The biggest learning curve with the Lectric XP 2.0 was a key that’s essential to turn on the battery. The tricky part is that the keyhole is located underneath the central frame, which requires getting down on the floor to see where to insert the key. After my first few rides, I’d be tired from the trip, turn the bike off, lock it up, and walk away, often forgetting I left the key in. What was intended as a safety measure became an afterthought hidden behind the gears. Luckily no one stole it, but if they had, I only had one spare, and if that weren’t with me, I’d have no electricity to power me home.
A reliable ride that roars
Sitting on the bike feels safe and comfortable. The size and weight are a confidence booster, as the thick frame and fat tires give me the security to ride alongside traffic. I feel much less exposed than riding on an electric scooter, even if the bike can match a car’s speed. The wide handlebars also make maneuvering the bike easy, even at top speeds, letting it take sharper turns than a typical scooter could handle.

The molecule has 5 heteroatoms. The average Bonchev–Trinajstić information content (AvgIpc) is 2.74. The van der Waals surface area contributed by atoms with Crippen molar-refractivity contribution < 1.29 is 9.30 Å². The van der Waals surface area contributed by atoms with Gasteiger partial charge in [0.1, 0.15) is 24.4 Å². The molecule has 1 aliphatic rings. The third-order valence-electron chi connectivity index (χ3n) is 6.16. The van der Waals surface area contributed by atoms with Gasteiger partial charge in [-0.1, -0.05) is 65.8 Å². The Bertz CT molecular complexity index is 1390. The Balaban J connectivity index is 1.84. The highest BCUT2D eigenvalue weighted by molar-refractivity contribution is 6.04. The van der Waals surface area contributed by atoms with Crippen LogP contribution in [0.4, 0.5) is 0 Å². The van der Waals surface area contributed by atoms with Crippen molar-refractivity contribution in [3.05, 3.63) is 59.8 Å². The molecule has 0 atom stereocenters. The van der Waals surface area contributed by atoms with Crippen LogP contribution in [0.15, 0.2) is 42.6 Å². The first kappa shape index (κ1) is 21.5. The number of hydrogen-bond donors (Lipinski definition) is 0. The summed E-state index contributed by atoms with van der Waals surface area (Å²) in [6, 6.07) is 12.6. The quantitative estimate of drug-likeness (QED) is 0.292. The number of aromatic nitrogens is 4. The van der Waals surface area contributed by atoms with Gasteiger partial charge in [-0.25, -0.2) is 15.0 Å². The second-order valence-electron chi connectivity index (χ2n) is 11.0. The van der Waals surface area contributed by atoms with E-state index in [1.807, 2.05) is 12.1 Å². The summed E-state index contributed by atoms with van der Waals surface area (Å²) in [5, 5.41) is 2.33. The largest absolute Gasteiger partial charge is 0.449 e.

The size and weight is a confidence booster and gave me the security to ride alongside traffic on the road.
The battery and motor of an electric bike are designed to relieve you of some of the pedaling effort — or so I thought. Rather than merely providing gentle assistance, even the lower levels of pedal assist had me blasting off like a rocket. Of course, my inner child had to test the maximum power output immediately, and boy, is it fun. It’s a strange sensation to cover twice the distance as you normally would from the same amount of pedaling, but I quickly became accustomed to the extra “oomph.”